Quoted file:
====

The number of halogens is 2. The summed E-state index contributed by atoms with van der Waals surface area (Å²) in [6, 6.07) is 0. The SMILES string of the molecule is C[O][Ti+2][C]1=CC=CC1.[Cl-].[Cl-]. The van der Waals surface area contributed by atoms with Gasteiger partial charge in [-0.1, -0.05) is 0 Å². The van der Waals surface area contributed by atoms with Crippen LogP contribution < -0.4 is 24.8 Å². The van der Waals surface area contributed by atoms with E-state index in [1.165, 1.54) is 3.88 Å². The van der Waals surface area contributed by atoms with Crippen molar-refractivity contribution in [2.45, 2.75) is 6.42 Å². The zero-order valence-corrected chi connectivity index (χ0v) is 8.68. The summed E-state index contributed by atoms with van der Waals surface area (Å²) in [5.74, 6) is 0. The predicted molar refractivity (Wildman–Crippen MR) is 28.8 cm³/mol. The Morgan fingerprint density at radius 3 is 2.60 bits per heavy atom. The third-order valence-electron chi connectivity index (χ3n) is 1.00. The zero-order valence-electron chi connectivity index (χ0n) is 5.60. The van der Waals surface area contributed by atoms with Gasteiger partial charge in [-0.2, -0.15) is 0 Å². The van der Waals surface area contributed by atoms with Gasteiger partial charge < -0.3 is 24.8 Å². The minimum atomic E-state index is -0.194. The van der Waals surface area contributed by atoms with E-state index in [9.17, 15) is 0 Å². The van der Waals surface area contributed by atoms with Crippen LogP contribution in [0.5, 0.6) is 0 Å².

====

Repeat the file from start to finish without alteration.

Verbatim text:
The number of halogens is 2. The summed E-state index contributed by atoms with van der Waals surface area (Å²) in [6, 6.07) is 0. The SMILES string of the molecule is C[O][Ti+2][C]1=CC=CC1.[Cl-].[Cl-]. The van der Waals surface area contributed by atoms with Gasteiger partial charge in [-0.1, -0.05) is 0 Å². The van der Waals surface area contributed by atoms with Crippen LogP contribution < -0.4 is 24.8 Å². The van der Waals surface area contributed by atoms with E-state index in [1.165, 1.54) is 3.88 Å². The van der Waals surface area contributed by atoms with Crippen molar-refractivity contribution in [2.45, 2.75) is 6.42 Å². The zero-order valence-corrected chi connectivity index (χ0v) is 8.68. The summed E-state index contributed by atoms with van der Waals surface area (Å²) in [5.74, 6) is 0. The predicted molar refractivity (Wildman–Crippen MR) is 28.8 cm³/mol. The Morgan fingerprint density at radius 3 is 2.60 bits per heavy atom. The third-order valence-electron chi connectivity index (χ3n) is 1.00. The zero-order valence-electron chi connectivity index (χ0n) is 5.60. The van der Waals surface area contributed by atoms with Gasteiger partial charge in [-0.2, -0.15) is 0 Å². The van der Waals surface area contributed by atoms with Gasteiger partial charge < -0.3 is 24.8 Å². The minimum atomic E-state index is -0.194. The van der Waals surface area contributed by atoms with E-state index in [9.17, 15) is 0 Å². The van der Waals surface area contributed by atoms with Crippen LogP contribution in [0.5, 0.6) is 0 Å².